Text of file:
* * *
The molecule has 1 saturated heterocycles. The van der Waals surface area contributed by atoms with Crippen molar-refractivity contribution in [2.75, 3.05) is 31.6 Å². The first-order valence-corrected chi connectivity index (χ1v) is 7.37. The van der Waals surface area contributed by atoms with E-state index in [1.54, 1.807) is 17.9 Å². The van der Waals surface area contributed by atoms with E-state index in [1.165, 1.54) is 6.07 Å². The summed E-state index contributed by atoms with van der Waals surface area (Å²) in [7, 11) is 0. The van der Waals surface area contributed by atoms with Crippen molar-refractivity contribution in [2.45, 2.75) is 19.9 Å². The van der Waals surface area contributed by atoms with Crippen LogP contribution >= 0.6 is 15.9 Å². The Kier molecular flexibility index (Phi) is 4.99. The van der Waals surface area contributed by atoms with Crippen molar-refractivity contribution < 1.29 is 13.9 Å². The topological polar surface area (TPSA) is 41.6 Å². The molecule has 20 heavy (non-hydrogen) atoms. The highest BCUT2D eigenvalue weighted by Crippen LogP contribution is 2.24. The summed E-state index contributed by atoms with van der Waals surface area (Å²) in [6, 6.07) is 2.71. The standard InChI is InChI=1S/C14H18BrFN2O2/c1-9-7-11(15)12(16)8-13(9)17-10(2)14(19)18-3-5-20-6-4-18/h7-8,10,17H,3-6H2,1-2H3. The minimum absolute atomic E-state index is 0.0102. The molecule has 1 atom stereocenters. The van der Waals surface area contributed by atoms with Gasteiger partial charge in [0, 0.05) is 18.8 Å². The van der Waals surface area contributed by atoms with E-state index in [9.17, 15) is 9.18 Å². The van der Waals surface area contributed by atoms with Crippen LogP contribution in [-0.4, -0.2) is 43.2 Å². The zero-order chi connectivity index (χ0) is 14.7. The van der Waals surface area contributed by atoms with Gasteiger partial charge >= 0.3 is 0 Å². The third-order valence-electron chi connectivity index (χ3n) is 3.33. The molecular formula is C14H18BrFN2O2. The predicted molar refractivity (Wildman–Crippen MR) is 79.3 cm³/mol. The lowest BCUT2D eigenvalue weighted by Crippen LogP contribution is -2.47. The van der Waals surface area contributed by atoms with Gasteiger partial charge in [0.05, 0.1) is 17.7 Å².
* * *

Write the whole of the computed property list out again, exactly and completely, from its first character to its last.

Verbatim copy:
The molecule has 1 saturated heterocycles. The van der Waals surface area contributed by atoms with Crippen molar-refractivity contribution in [2.75, 3.05) is 31.6 Å². The first-order valence-corrected chi connectivity index (χ1v) is 7.37. The van der Waals surface area contributed by atoms with E-state index in [1.54, 1.807) is 17.9 Å². The van der Waals surface area contributed by atoms with E-state index in [1.165, 1.54) is 6.07 Å². The summed E-state index contributed by atoms with van der Waals surface area (Å²) in [7, 11) is 0. The van der Waals surface area contributed by atoms with Crippen molar-refractivity contribution in [2.45, 2.75) is 19.9 Å². The van der Waals surface area contributed by atoms with Crippen LogP contribution >= 0.6 is 15.9 Å². The Kier molecular flexibility index (Phi) is 4.99. The van der Waals surface area contributed by atoms with Crippen molar-refractivity contribution < 1.29 is 13.9 Å². The topological polar surface area (TPSA) is 41.6 Å². The molecule has 20 heavy (non-hydrogen) atoms. The highest BCUT2D eigenvalue weighted by Crippen LogP contribution is 2.24. The summed E-state index contributed by atoms with van der Waals surface area (Å²) in [6, 6.07) is 2.71. The standard InChI is InChI=1S/C14H18BrFN2O2/c1-9-7-11(15)12(16)8-13(9)17-10(2)14(19)18-3-5-20-6-4-18/h7-8,10,17H,3-6H2,1-2H3. The minimum absolute atomic E-state index is 0.0102. The molecule has 1 atom stereocenters. The van der Waals surface area contributed by atoms with Gasteiger partial charge in [0, 0.05) is 18.8 Å². The van der Waals surface area contributed by atoms with E-state index in [9.17, 15) is 9.18 Å². The van der Waals surface area contributed by atoms with Crippen LogP contribution in [-0.4, -0.2) is 43.2 Å². The zero-order chi connectivity index (χ0) is 14.7. The van der Waals surface area contributed by atoms with Gasteiger partial charge >= 0.3 is 0 Å². The third-order valence-electron chi connectivity index (χ3n) is 3.33. The molecular formula is C14H18BrFN2O2. The predicted molar refractivity (Wildman–Crippen MR) is 79.3 cm³/mol. The lowest BCUT2D eigenvalue weighted by Crippen LogP contribution is -2.47. The van der Waals surface area contributed by atoms with Gasteiger partial charge in [0.05, 0.1) is 17.7 Å².